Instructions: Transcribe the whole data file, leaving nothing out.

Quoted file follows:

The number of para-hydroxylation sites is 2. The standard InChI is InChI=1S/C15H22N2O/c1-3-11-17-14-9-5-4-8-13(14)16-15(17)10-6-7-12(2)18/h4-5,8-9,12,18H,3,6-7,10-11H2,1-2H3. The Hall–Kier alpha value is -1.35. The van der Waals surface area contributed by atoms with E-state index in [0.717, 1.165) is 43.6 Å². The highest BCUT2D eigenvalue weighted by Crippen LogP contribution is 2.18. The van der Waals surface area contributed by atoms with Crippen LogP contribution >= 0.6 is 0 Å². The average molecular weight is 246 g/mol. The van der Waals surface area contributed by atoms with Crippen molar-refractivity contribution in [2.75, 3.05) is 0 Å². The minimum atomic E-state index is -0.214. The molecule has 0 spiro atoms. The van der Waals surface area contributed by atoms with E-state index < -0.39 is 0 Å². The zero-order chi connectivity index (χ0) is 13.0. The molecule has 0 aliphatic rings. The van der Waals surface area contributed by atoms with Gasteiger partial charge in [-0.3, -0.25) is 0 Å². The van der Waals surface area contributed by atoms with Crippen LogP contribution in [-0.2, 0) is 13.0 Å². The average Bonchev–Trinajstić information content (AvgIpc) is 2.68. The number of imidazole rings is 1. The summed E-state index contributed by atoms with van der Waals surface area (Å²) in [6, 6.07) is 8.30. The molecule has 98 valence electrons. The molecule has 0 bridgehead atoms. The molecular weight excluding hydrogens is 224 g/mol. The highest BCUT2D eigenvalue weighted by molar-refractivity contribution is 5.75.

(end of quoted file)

The number of para-hydroxylation sites is 2. The standard InChI is InChI=1S/C15H22N2O/c1-3-11-17-14-9-5-4-8-13(14)16-15(17)10-6-7-12(2)18/h4-5,8-9,12,18H,3,6-7,10-11H2,1-2H3. The Hall–Kier alpha value is -1.35. The van der Waals surface area contributed by atoms with E-state index in [0.717, 1.165) is 43.6 Å². The highest BCUT2D eigenvalue weighted by Crippen LogP contribution is 2.18. The van der Waals surface area contributed by atoms with Crippen LogP contribution >= 0.6 is 0 Å². The average molecular weight is 246 g/mol. The van der Waals surface area contributed by atoms with Crippen molar-refractivity contribution in [2.75, 3.05) is 0 Å². The minimum atomic E-state index is -0.214. The molecule has 0 spiro atoms. The van der Waals surface area contributed by atoms with E-state index < -0.39 is 0 Å². The zero-order chi connectivity index (χ0) is 13.0. The molecule has 0 aliphatic rings. The van der Waals surface area contributed by atoms with Gasteiger partial charge in [-0.3, -0.25) is 0 Å². The van der Waals surface area contributed by atoms with Crippen LogP contribution in [-0.2, 0) is 13.0 Å². The average Bonchev–Trinajstić information content (AvgIpc) is 2.68. The number of imidazole rings is 1. The summed E-state index contributed by atoms with van der Waals surface area (Å²) in [6, 6.07) is 8.30. The molecule has 98 valence electrons. The molecule has 0 bridgehead atoms. The molecular weight excluding hydrogens is 224 g/mol. The highest BCUT2D eigenvalue weighted by molar-refractivity contribution is 5.75.